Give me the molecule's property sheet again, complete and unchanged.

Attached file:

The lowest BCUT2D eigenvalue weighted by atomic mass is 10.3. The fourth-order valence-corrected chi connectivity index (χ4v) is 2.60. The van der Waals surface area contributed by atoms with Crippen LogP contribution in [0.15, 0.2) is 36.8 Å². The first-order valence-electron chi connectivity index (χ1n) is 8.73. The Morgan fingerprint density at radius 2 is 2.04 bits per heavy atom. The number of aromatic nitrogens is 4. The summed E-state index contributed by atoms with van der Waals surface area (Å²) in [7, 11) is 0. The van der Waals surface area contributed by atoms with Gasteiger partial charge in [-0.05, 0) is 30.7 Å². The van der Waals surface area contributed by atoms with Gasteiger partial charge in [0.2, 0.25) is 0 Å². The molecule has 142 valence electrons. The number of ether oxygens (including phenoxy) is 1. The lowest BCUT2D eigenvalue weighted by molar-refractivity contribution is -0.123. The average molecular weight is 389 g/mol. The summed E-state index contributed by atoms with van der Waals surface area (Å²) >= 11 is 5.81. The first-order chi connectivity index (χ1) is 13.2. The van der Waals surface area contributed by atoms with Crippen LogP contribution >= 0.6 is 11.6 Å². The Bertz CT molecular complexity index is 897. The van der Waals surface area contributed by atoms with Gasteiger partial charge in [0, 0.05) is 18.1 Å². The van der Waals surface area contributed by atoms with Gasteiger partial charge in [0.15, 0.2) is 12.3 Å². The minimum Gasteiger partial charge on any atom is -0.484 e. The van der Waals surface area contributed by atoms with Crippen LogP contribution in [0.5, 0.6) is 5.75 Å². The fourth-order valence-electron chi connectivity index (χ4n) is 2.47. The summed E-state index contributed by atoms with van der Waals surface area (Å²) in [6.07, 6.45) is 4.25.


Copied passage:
The lowest BCUT2D eigenvalue weighted by atomic mass is 10.3. The fourth-order valence-corrected chi connectivity index (χ4v) is 2.60. The van der Waals surface area contributed by atoms with Crippen LogP contribution in [0.15, 0.2) is 36.8 Å². The first-order valence-electron chi connectivity index (χ1n) is 8.73. The Morgan fingerprint density at radius 2 is 2.04 bits per heavy atom. The number of aromatic nitrogens is 4. The summed E-state index contributed by atoms with van der Waals surface area (Å²) in [7, 11) is 0. The van der Waals surface area contributed by atoms with Gasteiger partial charge in [-0.05, 0) is 30.7 Å². The van der Waals surface area contributed by atoms with Gasteiger partial charge in [0.2, 0.25) is 0 Å². The molecule has 142 valence electrons. The number of ether oxygens (including phenoxy) is 1. The lowest BCUT2D eigenvalue weighted by molar-refractivity contribution is -0.123. The average molecular weight is 389 g/mol. The summed E-state index contributed by atoms with van der Waals surface area (Å²) >= 11 is 5.81. The first-order chi connectivity index (χ1) is 13.2. The van der Waals surface area contributed by atoms with Crippen LogP contribution >= 0.6 is 11.6 Å². The Bertz CT molecular complexity index is 897. The van der Waals surface area contributed by atoms with Gasteiger partial charge in [0, 0.05) is 18.1 Å². The van der Waals surface area contributed by atoms with Gasteiger partial charge in [0.15, 0.2) is 12.3 Å². The minimum Gasteiger partial charge on any atom is -0.484 e. The van der Waals surface area contributed by atoms with Crippen LogP contribution in [0.5, 0.6) is 5.75 Å². The fourth-order valence-electron chi connectivity index (χ4n) is 2.47. The summed E-state index contributed by atoms with van der Waals surface area (Å²) in [6.07, 6.45) is 4.25.